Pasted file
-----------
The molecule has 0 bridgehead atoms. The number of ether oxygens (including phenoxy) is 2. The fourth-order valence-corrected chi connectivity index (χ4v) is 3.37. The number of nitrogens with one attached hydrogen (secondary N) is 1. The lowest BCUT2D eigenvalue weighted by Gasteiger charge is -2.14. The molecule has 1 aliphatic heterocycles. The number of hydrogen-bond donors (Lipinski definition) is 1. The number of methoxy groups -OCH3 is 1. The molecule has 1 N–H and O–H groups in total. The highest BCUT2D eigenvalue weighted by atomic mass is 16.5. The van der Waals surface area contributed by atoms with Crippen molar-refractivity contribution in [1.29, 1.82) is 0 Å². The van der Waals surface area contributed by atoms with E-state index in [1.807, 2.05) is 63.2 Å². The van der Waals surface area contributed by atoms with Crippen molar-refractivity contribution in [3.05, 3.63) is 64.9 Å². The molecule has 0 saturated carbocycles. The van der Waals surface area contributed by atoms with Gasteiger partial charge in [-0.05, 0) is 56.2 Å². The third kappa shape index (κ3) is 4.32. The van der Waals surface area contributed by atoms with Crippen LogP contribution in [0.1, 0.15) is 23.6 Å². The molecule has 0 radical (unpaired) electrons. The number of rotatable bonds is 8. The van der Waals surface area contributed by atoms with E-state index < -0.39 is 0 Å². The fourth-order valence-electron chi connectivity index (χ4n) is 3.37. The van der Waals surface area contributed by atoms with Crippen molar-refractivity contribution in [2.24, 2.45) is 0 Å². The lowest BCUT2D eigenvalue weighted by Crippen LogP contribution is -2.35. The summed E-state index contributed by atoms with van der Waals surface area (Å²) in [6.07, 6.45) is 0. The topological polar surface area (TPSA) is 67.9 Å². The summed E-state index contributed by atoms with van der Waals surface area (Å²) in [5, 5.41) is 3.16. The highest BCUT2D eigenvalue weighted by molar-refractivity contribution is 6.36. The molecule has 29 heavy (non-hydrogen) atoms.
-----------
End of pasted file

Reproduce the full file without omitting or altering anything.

The molecule has 0 bridgehead atoms. The number of ether oxygens (including phenoxy) is 2. The fourth-order valence-corrected chi connectivity index (χ4v) is 3.37. The number of nitrogens with one attached hydrogen (secondary N) is 1. The lowest BCUT2D eigenvalue weighted by Gasteiger charge is -2.14. The molecule has 1 aliphatic heterocycles. The number of hydrogen-bond donors (Lipinski definition) is 1. The number of methoxy groups -OCH3 is 1. The molecule has 1 N–H and O–H groups in total. The highest BCUT2D eigenvalue weighted by atomic mass is 16.5. The van der Waals surface area contributed by atoms with Crippen molar-refractivity contribution in [1.29, 1.82) is 0 Å². The van der Waals surface area contributed by atoms with E-state index in [1.807, 2.05) is 63.2 Å². The van der Waals surface area contributed by atoms with Crippen molar-refractivity contribution in [3.05, 3.63) is 64.9 Å². The molecule has 0 saturated carbocycles. The van der Waals surface area contributed by atoms with Gasteiger partial charge in [-0.05, 0) is 56.2 Å². The third kappa shape index (κ3) is 4.32. The van der Waals surface area contributed by atoms with Crippen LogP contribution in [0.1, 0.15) is 23.6 Å². The molecule has 0 radical (unpaired) electrons. The number of rotatable bonds is 8. The van der Waals surface area contributed by atoms with E-state index < -0.39 is 0 Å². The fourth-order valence-electron chi connectivity index (χ4n) is 3.37. The van der Waals surface area contributed by atoms with Crippen molar-refractivity contribution in [2.24, 2.45) is 0 Å². The lowest BCUT2D eigenvalue weighted by Crippen LogP contribution is -2.35. The summed E-state index contributed by atoms with van der Waals surface area (Å²) in [6.07, 6.45) is 0. The topological polar surface area (TPSA) is 67.9 Å². The summed E-state index contributed by atoms with van der Waals surface area (Å²) in [5, 5.41) is 3.16. The highest BCUT2D eigenvalue weighted by molar-refractivity contribution is 6.36. The molecule has 29 heavy (non-hydrogen) atoms.